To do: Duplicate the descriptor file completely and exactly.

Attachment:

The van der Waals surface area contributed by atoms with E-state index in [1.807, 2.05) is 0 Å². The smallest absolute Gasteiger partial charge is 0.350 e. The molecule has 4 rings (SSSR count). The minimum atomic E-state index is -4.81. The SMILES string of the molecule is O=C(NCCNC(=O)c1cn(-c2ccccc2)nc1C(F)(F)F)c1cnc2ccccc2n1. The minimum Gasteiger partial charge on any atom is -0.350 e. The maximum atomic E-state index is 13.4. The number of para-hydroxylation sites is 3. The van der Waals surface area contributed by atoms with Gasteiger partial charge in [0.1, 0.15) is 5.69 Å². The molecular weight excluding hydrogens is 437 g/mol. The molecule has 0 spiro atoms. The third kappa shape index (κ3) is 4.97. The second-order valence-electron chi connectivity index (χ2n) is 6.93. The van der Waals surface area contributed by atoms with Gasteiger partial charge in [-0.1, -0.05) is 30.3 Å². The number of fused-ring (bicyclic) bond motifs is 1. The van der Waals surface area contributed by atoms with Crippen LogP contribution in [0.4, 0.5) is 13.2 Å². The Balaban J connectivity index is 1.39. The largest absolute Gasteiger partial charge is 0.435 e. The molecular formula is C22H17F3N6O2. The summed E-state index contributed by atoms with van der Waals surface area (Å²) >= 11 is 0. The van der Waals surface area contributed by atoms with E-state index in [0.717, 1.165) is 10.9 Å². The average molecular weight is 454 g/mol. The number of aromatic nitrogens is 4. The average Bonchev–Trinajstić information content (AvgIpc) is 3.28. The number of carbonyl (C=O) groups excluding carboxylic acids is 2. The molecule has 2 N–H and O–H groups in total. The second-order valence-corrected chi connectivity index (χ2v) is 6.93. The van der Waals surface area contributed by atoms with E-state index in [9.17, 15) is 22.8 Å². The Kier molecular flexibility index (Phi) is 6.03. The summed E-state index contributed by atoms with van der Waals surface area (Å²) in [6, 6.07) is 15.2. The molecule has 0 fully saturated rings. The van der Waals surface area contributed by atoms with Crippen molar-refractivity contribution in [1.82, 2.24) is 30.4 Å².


The van der Waals surface area contributed by atoms with E-state index in [1.807, 2.05) is 0 Å². The smallest absolute Gasteiger partial charge is 0.350 e. The molecule has 4 rings (SSSR count). The minimum atomic E-state index is -4.81. The SMILES string of the molecule is O=C(NCCNC(=O)c1cn(-c2ccccc2)nc1C(F)(F)F)c1cnc2ccccc2n1. The minimum Gasteiger partial charge on any atom is -0.350 e. The maximum atomic E-state index is 13.4. The number of para-hydroxylation sites is 3. The van der Waals surface area contributed by atoms with Gasteiger partial charge in [0.1, 0.15) is 5.69 Å². The molecular weight excluding hydrogens is 437 g/mol. The molecule has 0 spiro atoms. The third kappa shape index (κ3) is 4.97. The second-order valence-electron chi connectivity index (χ2n) is 6.93. The van der Waals surface area contributed by atoms with Gasteiger partial charge in [-0.1, -0.05) is 30.3 Å². The number of fused-ring (bicyclic) bond motifs is 1. The van der Waals surface area contributed by atoms with Crippen LogP contribution in [0.4, 0.5) is 13.2 Å². The Balaban J connectivity index is 1.39. The largest absolute Gasteiger partial charge is 0.435 e. The molecular formula is C22H17F3N6O2. The summed E-state index contributed by atoms with van der Waals surface area (Å²) >= 11 is 0. The van der Waals surface area contributed by atoms with E-state index in [0.717, 1.165) is 10.9 Å². The average molecular weight is 454 g/mol. The number of aromatic nitrogens is 4. The average Bonchev–Trinajstić information content (AvgIpc) is 3.28. The number of carbonyl (C=O) groups excluding carboxylic acids is 2. The molecule has 2 N–H and O–H groups in total. The second-order valence-corrected chi connectivity index (χ2v) is 6.93. The van der Waals surface area contributed by atoms with E-state index in [9.17, 15) is 22.8 Å². The Kier molecular flexibility index (Phi) is 6.03. The summed E-state index contributed by atoms with van der Waals surface area (Å²) in [6, 6.07) is 15.2. The molecule has 0 fully saturated rings. The van der Waals surface area contributed by atoms with Crippen molar-refractivity contribution in [1.82, 2.24) is 30.4 Å².